For some, having a conversation about racism has never occurred among the adults in their life, let alone with their children. As with other effects of white privilege, the issue of racism may not even be obvious to them. Yet for many minority communities, racism is a constant undertone in their daily lives, making it necessary to have this conversation early with their children. To move forward united, we all should be talking to our children about what racism is, how to identify it, and most importantly, how to overcome it. Here’s how you can bridge those conversations.
Education / Awareness
Words of wisdom
Darius Spence, a 10-year old boy, says he was sad and angry when he heard about the death of George Floyd. You can hear his story, and his thoughts on racism and what needs to change for a more positive future in this video he created with the help of his mother.
A timeline of race awareness
“This infographic really spoke to me. With a 13-month-old and one on the way, I’d previously assumed that parenting discussions on race were years off for me.” — Amanda Wachiniski
In a recent post of social justice resources, this chart provides an easy-to-understand guide about the awareness and biases children develop around race throughout their development. “The research and resources this chart provides around understanding a child’s development cycles will help me plan ahead for discussions and take actions with my children to support developing aware and accepting individuals and contributors to society,” Wachiniski said.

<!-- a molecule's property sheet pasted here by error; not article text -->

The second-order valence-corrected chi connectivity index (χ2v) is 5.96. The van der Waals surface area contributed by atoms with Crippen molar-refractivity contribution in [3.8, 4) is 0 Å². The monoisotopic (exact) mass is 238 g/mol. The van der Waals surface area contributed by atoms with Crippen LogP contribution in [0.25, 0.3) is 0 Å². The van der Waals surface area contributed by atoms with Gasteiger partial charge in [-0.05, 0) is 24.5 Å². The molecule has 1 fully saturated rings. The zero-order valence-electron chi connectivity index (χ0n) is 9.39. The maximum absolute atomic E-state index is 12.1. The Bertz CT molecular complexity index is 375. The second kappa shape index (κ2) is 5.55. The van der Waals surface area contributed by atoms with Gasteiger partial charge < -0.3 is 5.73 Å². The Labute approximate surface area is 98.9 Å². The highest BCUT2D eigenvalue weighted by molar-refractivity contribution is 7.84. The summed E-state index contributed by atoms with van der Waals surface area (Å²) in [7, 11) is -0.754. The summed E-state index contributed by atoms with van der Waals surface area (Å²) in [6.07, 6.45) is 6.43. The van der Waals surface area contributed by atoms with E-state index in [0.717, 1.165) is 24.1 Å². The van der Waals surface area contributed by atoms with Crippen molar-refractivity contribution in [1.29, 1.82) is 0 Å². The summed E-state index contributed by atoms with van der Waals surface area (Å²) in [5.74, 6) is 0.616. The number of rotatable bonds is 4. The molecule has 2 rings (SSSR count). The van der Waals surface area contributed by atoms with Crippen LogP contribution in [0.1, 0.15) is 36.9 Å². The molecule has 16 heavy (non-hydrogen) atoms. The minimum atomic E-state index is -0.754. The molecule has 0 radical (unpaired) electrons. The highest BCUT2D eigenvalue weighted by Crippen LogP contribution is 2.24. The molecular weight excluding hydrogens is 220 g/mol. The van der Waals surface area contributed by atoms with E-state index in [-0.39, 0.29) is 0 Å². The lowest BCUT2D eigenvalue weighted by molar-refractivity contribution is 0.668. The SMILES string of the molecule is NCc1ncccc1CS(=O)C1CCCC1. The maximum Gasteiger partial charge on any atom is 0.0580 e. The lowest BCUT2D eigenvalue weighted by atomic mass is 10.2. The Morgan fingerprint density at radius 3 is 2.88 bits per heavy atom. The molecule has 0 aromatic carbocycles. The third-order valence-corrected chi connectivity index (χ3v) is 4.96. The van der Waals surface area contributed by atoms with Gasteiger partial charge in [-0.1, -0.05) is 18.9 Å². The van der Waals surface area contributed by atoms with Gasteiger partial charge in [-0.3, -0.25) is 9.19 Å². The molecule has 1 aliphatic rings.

Chart from The Children’s Community School.
This list of 26 books to support conversations on race and racism resistance can combine story time with learning.
Coretta Scott King Book Awards are given to “outstanding African American authors and illustrators of books for children and young adults that demonstrate an appreciation of African American culture and universal human values.” Great reading for children and adults, alike!
“In addition to speaking with, and reading to your children about racism, it is important to read books with them that have non-white characters. Doing this gives visibility to other races, and helps de-center whiteness. Max and the Tag-Along Moon by Floyd Cooper is a book that we love in our house. We also enjoy Julián Is a Mermaid by Jessica Love, and Abuela by Arthur Doros.” — Kate Collardson
This list includes resources for parents and teachers, as well as a list of children’s books that will help start the conversation.
This list of children’s books that tackle racism in age-appropriate ways will help you tailor content for sharing.
If you are a parent, educator, or caregiver interested in diversity and inclusion, yet unsure of where to start, or how to have conversations with children about it, you are not alone. There are valuable tips in this article, “Why Talking to Our Children about Diversity & Inclusion is Important, Yet Hard”.
This great podcast from Inclusion School is designed to help parents, educators, and caregivers have tough conversations around inclusion with children.
CNN Health posted an article about “How to talk to your children about protests and racism.”
Common Sense Media had put together this list of resources on race and racism that includes advice for parents on using media to discuss racism; Books, movies, apps, tv shows, games, and other media recommendations; and tips for discussing breaking news/ and disturbing topics.
This Embrace Race webinar helps answer the question, “How do I make sure I’m not raising the next Amy Cooper?”